Terror threats and the experiences of cities

The views and opinions expressed in this article are those of the author and do not necessarily reflect the official policy or position of the University of Birmingham

“The project includes a large-scale national survey assessing public perceptions of terror threats and attitudes to counterterrorism measures among people living in the UK, France and Germany.”  

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The terrorist attacks in Nice’s Basilica of Notre-Dame last week, came as France entered a second pandemic lockdown and, the BBC reported, “the French are feeling disoriented and frightened”. On Monday as we write, terrorist shootings are ongoing in Vienna’s inner district, amidst restaurants and shopping streets.

Worldwide, terrorism hits the everyday life and vital functions of cities: transport networks, cultural life, hospitality, and social encounters in public space. Since the Twin Towers attacks in 2001, terrorists have shifted away from targeting high-profile, heavily securitised sites like embassies or symbolic buildings, and increasingly hit what are known as 'soft’ targets. These are everyday spaces (markets, pavements, restaurants, public buildings), open to different publics and an organic part of the city’s built and social fabric. As such, they are difficult to protect via defensive infrastructures or security cordons, without altering their experience.

While extensive research is available on the physical security interventions of counterterrorism, what we still know little about is how terror threat and counterterror security measures alter the everyday felt experience of cities for millions of residents. And Importantly, we know little of how these emotive experiences of threat and counterterrorism translate – often profoundly unequally - across different urban communities.

These questions underpin our new research project Atmospheres of (counter)terrorism in European cities which is funded under the ESRC’s Open Research Area in Europe (ORA) with funders ANR (France) and DFG (Germany). Focusing on five European cities – Berlin, Birmingham, Nice, Paris, and Plymouth – the research is a collaboration between the University of Birmingham and University of Plymouth (UK), Friedrich-Schiller-Universität Jena (Germany), CY Cergy Paris Université and Institut Paris Region (France). The study uses the idea of atmosphere/ambiance, broadly defined as an immersive and shared felt quality of a situation or a place, to understand the emotive experience of counterterrorism and security/insecurity in cities in Europe.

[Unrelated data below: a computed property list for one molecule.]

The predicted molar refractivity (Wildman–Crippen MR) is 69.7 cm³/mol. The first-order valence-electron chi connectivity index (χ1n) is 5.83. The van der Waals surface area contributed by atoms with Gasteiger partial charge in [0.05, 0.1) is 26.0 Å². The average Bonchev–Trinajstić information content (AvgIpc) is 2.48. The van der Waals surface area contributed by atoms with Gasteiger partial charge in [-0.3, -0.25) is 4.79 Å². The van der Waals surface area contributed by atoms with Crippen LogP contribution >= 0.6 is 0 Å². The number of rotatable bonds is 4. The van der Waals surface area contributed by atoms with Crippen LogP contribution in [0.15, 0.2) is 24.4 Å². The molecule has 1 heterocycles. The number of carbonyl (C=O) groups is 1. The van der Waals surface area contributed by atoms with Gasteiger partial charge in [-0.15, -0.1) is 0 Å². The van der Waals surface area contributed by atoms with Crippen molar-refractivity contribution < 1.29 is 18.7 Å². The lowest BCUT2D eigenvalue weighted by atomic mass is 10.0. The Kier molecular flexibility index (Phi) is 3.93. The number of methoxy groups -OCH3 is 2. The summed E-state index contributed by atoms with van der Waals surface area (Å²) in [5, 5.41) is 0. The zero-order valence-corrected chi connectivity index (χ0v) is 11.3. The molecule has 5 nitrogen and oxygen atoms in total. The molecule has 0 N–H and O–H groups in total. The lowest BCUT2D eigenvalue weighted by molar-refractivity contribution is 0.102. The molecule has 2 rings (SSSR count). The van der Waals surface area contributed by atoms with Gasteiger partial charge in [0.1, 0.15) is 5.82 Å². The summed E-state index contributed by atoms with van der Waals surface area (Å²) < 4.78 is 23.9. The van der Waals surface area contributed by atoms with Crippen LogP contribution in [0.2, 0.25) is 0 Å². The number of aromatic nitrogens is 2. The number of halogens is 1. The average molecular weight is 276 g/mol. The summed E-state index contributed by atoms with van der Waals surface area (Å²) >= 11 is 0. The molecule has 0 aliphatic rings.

The project includes a large-scale national survey assessing public perceptions of terror threats and attitudes to counterterrorism measures among people living in the UK, France and Germany. It also includes in-depth contextual research of the five cities, all with diverse urban histories, experiences of attack or threat, and security responses. Together, this represents an unprecedented comparison of how counterterrorism measures in cities are experienced differently across Europe. The results will inform discussions with stakeholders managing terrorism threat and security on the ground, including emergency planners, city centre managers and the police, and the security industry on how to better  account for the diverse emotive experiences of urban security and counterterrorism in cities.

Having deployed extensive counterterrorism measures after the 2016 attacks on the Promenade des Anglais, Nice leads the PACTESUR European project, aimed to develop strategies to secure cities from terrorism. While Nice focuses its strategy on physical deterrent infrastructure, other core PACTESUR members like Turin and Liege instead focus, respectively, on soft technologies for crowd management, and on social approaches like radicalization prevention. It is, however, artificial to treat separately social behaviours and the spaces, infrastructures and architectures where these behaviours emerge and can be prevented or deterred. The project embraces this principle and develops it, studying the relationship between urban place and people’s subjective and collective experience amidst contemporary security challenges.

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